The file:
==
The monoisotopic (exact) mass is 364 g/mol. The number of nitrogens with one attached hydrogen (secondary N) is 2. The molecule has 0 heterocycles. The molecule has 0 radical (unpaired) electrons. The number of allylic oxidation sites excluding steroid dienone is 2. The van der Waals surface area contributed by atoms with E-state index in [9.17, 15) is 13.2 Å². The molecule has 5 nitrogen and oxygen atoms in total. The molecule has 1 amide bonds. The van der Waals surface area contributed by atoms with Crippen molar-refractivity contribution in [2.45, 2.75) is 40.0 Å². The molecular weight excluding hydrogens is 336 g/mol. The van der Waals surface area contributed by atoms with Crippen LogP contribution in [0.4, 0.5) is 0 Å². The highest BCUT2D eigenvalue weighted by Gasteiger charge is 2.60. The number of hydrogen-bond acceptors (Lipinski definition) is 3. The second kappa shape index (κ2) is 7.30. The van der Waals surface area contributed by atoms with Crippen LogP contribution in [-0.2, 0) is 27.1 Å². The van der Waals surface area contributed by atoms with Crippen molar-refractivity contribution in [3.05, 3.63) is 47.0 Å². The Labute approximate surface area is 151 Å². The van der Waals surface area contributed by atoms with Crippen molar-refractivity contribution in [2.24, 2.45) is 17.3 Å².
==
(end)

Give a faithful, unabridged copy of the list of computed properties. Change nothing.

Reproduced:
The monoisotopic (exact) mass is 364 g/mol. The number of nitrogens with one attached hydrogen (secondary N) is 2. The molecule has 0 heterocycles. The molecule has 0 radical (unpaired) electrons. The number of allylic oxidation sites excluding steroid dienone is 2. The van der Waals surface area contributed by atoms with E-state index in [9.17, 15) is 13.2 Å². The molecule has 5 nitrogen and oxygen atoms in total. The molecule has 1 amide bonds. The van der Waals surface area contributed by atoms with Crippen molar-refractivity contribution in [2.45, 2.75) is 40.0 Å². The molecular weight excluding hydrogens is 336 g/mol. The van der Waals surface area contributed by atoms with Crippen LogP contribution in [0.4, 0.5) is 0 Å². The highest BCUT2D eigenvalue weighted by Gasteiger charge is 2.60. The number of hydrogen-bond acceptors (Lipinski definition) is 3. The second kappa shape index (κ2) is 7.30. The van der Waals surface area contributed by atoms with Crippen LogP contribution in [-0.2, 0) is 27.1 Å². The van der Waals surface area contributed by atoms with Crippen molar-refractivity contribution in [3.05, 3.63) is 47.0 Å². The Labute approximate surface area is 151 Å². The van der Waals surface area contributed by atoms with Crippen molar-refractivity contribution in [2.24, 2.45) is 17.3 Å².